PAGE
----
Chris made a sound of distress. “Okay. You didn’t ask him. But did he react?”

She thought back. “I don’t know. I guess he was…okay? Upset?”

“There’s a big distance between okay and upset, sweet cheeks. This is your problem with people. You don’t pay attention.”

Most people couldn’t keep her attention, she thought. But she left it unsaid.

“See!” Chris slapped her thigh.

“What?”

“You didn’t pay attention!”

“I heard you.” She rolled her eyes and clicked at Zed. Zed stoically ignored her.

“Did you say goodbye to him?”

“Who?”

Chris tossed his head back and howled at the ceiling. “Have you ever been tested for ADD?”

“I told him I was leaving. Isn’t that the same as saying goodbye?”

“No.”

“Oh. Well, no. I didn’t. It was just a fling, C; there is no reason to get your panties in a knot. I told him I was moving. We fucked. I said goodnight. That was it. It’s fine. Stop worrying. You worry too much.”

“I worry just fine. Someone has to worry.”

“Not all the time.”

He leaned against her and she allowed it, the same way she would have with Zed. “I should worry less, and you should worry more.”

“You should worry less, and I should stay the way I am. I’m on point.” Then she found a movie and told him to shut up.

 

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7 reviews for Honey

  1. Lori

    I voluntarily reviewed an advance reader copy of this book.  There’s not a lot of spanking in this book, but so good.  Can f buddies be more?   Two broken people who seem to find what they need in each other.  Pain, guilt, loneliness, sarcastic wit, bitchiness.  This girl has it all.   They both find that you can touch the darkness and come out on the other side   Hand, stick.

  2. Marybeth

    I’m not even sure how to describe this book. Bishop is a closed off woman. She had terrible things happen to her as a child and she is afraid to love anyone. Honey, Finn, buried his wife and then his father. He doesn’t want to love either. They get brought together and they fall in love, not easily, but it happens. I enjoyed this story.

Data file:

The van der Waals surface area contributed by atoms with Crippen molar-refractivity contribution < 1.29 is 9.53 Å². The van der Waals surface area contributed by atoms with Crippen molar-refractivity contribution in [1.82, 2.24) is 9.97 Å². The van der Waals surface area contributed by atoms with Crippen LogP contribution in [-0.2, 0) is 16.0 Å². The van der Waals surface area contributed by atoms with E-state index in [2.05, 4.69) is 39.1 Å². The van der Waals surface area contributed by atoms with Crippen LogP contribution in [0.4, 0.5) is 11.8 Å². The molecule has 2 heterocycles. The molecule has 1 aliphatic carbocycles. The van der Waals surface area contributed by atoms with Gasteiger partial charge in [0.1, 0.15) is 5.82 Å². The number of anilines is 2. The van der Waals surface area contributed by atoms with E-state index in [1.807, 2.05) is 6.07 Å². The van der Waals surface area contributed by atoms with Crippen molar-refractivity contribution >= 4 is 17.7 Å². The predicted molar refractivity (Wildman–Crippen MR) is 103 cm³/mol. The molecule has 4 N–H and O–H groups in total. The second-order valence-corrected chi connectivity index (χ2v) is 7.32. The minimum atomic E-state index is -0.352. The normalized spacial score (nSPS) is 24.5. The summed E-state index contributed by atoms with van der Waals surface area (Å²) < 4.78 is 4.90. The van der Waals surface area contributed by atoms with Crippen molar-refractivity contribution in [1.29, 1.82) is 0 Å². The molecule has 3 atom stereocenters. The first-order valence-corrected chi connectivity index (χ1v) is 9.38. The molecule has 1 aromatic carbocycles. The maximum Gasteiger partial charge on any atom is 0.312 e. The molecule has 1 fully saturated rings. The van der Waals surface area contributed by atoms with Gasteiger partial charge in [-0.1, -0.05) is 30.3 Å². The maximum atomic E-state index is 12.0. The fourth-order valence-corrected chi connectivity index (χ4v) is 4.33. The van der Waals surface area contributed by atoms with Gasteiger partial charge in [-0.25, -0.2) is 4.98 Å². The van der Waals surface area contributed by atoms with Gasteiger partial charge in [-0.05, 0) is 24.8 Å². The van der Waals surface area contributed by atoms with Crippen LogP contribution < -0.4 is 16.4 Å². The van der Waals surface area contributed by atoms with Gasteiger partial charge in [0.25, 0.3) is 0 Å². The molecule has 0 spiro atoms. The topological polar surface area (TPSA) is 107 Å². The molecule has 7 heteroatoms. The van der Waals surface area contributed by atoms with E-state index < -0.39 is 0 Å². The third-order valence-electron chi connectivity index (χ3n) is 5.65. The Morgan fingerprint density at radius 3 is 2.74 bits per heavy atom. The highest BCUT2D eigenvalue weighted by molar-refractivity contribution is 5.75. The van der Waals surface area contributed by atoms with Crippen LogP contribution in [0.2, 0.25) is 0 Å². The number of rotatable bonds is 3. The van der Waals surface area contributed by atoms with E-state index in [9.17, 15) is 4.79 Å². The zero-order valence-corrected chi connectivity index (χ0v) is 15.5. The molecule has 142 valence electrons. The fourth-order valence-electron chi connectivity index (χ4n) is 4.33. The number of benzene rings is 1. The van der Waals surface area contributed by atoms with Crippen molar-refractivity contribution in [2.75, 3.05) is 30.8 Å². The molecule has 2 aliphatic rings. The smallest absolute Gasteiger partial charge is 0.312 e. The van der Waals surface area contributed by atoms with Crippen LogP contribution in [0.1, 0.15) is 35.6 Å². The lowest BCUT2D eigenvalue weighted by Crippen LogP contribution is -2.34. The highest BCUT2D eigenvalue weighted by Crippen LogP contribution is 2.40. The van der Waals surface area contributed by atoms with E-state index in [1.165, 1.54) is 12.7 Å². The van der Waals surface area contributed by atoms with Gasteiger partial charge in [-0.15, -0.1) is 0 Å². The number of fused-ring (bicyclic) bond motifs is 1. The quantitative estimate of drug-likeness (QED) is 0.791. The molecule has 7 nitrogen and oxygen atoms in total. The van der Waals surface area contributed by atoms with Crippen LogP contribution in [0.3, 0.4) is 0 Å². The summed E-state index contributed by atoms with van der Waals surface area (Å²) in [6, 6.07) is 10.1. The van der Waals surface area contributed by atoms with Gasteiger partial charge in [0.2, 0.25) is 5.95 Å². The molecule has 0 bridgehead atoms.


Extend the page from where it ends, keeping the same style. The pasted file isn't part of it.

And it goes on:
3. Ronald

    I enjoyed reading this book. It was an interesting story about two people with serious emotional problems in their past. Bishop is a 29 year old woman that has had problems for most of her life and avoids people; Finn or “Honey” had a serious loss that left him mentally wounded. They meet, and despite their problems a relationship develops – first based on sex and a few spankings, but later developing into something much more meaningful. Both main characters were intelligent and strong – and the three minor characters were also interesting. The story flowed smoothly and was well written.

  4. Margaret

    I don’t know if I enjyed reading this book. It’s very well written and told. All the characters are well done, very rounded and real. Nothing like what I expected. There are some very hard themes, very sensitively dealt with. It also has some sweet sexy scenes and a few spankings. I voluntarily read an advanced reader copy of this book and I highly recommend it. A very different and interesting read.

  5. Michele

    Loved the relationship these two neighbors develop. She’s a fitness instructor who has moved in next door to a burly, hot, gruff guy who is a beekeeper and sells Honey! They are both strong and independent, and although they are very attracted to each other – they are constantly sparring. They decide to have a casual hookup and before they know it sparks are flying! Well written and steamy – this is wonderful read and I highly recommend. I received a free copy of this book via Booksprout and am voluntarily leaving a review.